“All we did was provide information based on the representations made to us,” said Mr Morrison.
Given the Prime Minister’s mastery of weasel words and the lack of credibility arising from claiming black was white, what information and representations from which colleagues must also remain a matter of wonderment.
With Mr Morrison true to form in blocking straight questions, The Conversation’s Michelle Grattan tried something more cunning.
The press gallery doyen asked if the Prime Minister thought bureaucrats were less in touch with community needs and priorities when it came to such things as sports grants. Therefore, did he believe that the bureaucrats who made the initial rankings were wrong in those rankings and the minister was likely to have a better view of the needs.
You have to understand how frustrating it is questioning someone who refuses to honestly engage in the process to understand the smarts involved in that question, a flipper around the wicket.
It had Mr Morrison padding furiously before coming to a non-answer about it being nice if bureaucrats and politicians worked together.
So, five strong questions on #sportsrorts in the available time from five experienced journalists – and they all came to nought, gaining no admission, no honesty, no enlightenment.
Well, no enlightenment from what Mr Morrison said, but from his willingness to burn credibility, to so strongly defend the indefensible corruption of community grants, there must be a lot more at stake than Senator Bridget McKenzie’s ministerial salary.
And the political cost to the government continues to grow as the stench of this rort brings other smelly doings to the surface.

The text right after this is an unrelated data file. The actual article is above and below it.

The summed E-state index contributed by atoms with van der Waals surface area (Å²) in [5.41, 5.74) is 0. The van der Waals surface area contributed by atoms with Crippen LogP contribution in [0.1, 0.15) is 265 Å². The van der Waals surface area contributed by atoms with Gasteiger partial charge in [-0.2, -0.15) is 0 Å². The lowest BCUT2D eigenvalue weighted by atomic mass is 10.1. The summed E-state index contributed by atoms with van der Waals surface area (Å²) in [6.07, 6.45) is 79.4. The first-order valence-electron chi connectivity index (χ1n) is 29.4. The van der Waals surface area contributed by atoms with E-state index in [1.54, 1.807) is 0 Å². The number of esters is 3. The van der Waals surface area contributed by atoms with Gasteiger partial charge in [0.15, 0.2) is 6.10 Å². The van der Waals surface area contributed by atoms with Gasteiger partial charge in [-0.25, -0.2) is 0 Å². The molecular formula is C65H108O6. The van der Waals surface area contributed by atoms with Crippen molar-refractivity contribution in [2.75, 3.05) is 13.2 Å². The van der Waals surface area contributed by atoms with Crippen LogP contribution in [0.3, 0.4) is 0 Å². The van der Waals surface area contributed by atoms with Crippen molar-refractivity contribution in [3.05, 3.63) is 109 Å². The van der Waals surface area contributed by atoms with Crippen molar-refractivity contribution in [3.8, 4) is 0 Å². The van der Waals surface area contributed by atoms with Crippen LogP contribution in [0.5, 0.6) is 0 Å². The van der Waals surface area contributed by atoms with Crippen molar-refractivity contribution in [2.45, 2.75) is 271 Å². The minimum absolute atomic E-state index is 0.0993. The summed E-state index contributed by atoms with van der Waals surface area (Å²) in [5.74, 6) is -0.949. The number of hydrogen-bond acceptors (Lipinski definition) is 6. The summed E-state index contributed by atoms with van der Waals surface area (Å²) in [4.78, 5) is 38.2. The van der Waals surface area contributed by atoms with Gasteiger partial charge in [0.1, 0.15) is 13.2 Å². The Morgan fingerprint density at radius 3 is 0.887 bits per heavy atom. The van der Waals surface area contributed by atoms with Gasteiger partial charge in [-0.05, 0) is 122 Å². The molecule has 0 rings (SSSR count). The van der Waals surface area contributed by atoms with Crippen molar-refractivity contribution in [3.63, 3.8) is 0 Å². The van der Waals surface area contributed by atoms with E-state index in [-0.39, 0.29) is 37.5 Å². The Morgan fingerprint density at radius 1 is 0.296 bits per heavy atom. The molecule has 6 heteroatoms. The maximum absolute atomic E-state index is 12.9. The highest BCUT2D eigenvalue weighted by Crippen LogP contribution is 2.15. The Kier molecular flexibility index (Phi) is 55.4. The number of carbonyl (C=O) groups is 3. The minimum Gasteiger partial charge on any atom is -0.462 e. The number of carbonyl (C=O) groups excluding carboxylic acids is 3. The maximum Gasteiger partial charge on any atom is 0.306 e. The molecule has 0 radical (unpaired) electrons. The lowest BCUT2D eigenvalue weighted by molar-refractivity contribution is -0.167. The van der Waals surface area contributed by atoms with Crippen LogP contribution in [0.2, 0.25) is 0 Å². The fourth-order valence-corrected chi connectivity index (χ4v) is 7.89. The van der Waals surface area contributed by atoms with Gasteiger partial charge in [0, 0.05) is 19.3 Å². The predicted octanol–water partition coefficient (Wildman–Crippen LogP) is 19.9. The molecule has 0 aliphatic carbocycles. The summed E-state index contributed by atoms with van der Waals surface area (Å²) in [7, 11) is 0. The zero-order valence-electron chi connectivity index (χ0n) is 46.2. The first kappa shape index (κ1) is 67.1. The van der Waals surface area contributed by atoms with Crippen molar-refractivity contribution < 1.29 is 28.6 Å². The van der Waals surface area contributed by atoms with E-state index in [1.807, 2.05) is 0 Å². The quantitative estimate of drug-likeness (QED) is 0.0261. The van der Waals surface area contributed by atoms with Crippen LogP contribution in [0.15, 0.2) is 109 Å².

For example, rort one grants scheme, rort ‘em all – now there’s the story of almost half the councils the government announced would be eligible for a $1 million drought grant during the election did not meet the funding criteria.
The New Daily‘s Samantha Maiden reveals Senator McKenzie, already known for expensive travel habits, slugged taxpayers more than $40,000 for a VIP flight from Adelaide to Western Australia for a Nationals conference and shooters’ expo – a jolly that necessitated the RAAF jet flying empty from Canberra to Adelaide and from Perth back to Canberra.
The National Party’s new federal director, Jonathan Hawkes, has been exposed as having his DNA on Senator McKenzie’s colour-coded rorting when he was working as her media adviser.
Does that mean grants corruption is the official standard of the National Party now?
Perhaps the “now” is superfluous.
A stink all of his own belongs to the current Sport Minister, Richard Colbeck, who apparently is more concerned about details of the corruption being leaked than the corruption.
Oh, if people didn’t tell the truth, there wouldn’t be a problem.
And then there’s the steady drip, drip of more deserving clubs that didn’t get grants, the farce of the ridiculously well-endowed scoring big if they were in the right seats, the grants for projects that were already under way, the grant for a women’s changing room for a rugby club without a women’s team.
Yet to come is the inevitable Senate inquiry to comb over all the rotting detail.
All this, Scott Morrison would have us believe, so girls could change behind new solar panels at an elite golf club, or something like that.
Yes, there must be a lot at stake for the Prime Minister to continue to claim that black is white and not try to cauterise the wound using the proverbial political bus.